by Douglas Bower
That’s a very short declarative statement that brings to mind reps and manufacturers skipping through the morass of the business market place enjoying mutual profitability and growth. But underlying that declarative statement is a plethora of details that can get in the way of a successful working relationship.
Let me offer this cautionary tale of a manufacturer that made product marketing decisions that influenced the effectiveness of its rep network, not in a positive way.
This large manufacturer with a well-established rep network had a history of being very rep friendly and offered significant compensation for functions performed by their rep network. This manufacturer was in the enviable position of having other reps in the market lining up to join its manufacturers’ rep network. The manufacturer had been using reps for over 30 years and had long-term relationships with its reps. Basically it was one of those rep‑manufacturer relationships that is pointed to as a splendid example of reps and manufacturers working together.
Here is where the relationship became strained. The manufacturer introduced two new product lines to the manufacturer’s reps. The first of these lines could be considered a line extension that utilized the current channel. Unfortunately this product line was not well-positioned and needed a great deal of pioneering into the marketplace. The second product line offered no synergy to the existing products of the rep network.
The result of adding these two additional product lines was the dilution of the rep’s efforts in the marketplace and a loss of focus on the existing products. As one would expect, this led to lower sales and commissions for the existing products. After these not so stellar results, all of the various scenarios that you can envision were attempting to save the situation. All of them were unsuccessful.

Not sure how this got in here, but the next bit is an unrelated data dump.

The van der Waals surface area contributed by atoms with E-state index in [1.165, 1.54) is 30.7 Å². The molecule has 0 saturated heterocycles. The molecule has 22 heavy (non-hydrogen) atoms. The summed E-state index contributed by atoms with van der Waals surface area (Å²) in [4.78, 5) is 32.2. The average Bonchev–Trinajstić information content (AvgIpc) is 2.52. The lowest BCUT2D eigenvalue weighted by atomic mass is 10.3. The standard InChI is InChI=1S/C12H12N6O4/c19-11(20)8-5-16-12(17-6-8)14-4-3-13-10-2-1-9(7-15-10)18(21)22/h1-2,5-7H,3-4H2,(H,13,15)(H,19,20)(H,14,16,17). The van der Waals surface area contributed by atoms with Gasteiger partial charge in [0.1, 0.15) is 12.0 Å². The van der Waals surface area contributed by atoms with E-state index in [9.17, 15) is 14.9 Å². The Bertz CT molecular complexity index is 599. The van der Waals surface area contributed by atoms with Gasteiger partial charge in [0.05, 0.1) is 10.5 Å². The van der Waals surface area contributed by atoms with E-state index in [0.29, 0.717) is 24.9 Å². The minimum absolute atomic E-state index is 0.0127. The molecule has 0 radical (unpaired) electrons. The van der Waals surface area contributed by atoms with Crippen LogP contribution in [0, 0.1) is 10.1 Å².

The moral of this cautionary story is that reps and manufacturers need to really work together. This rep manufacturer relationship was dominated by the manufacturer and therefore the manufacture could impose business decisions on the manufacturer’s reps that were not ultimately in their interest.
If the rep manufacturer relationship was one of truly working together, then the reps would have felt comfortable enough to object to the addition of two new product lines.
Reps and manufacturers need to work together in a truly honest business relationship. There needs to be trust and honesty on both sides the relationship. A rep or a manufacturer need to be able to comment positive or negatively on business strategies.
There are some functional things that you can do to try to ensure that you are working together for a mutually beneficial relationship. A couple of these have been covered in previous editorials in Agency Sales magazine. The existence of an effective rep counsel can help reps and manufacturers work together. Also an annual discussion between rep and manufacturer regarding strategic directions for both can facilitate the business relationship and avoid missteps.
When reps and manufacturers truly work together it can be one of the most effective and efficient methods to go to market.
Douglas Bower has experience in sales and marketing management with titles of national sales manager and product line marketing manager. Bower has also been a manufacturers’ rep in the elastomers industry. He holds an MBA and a BS degree and is a certified lubrication specialist.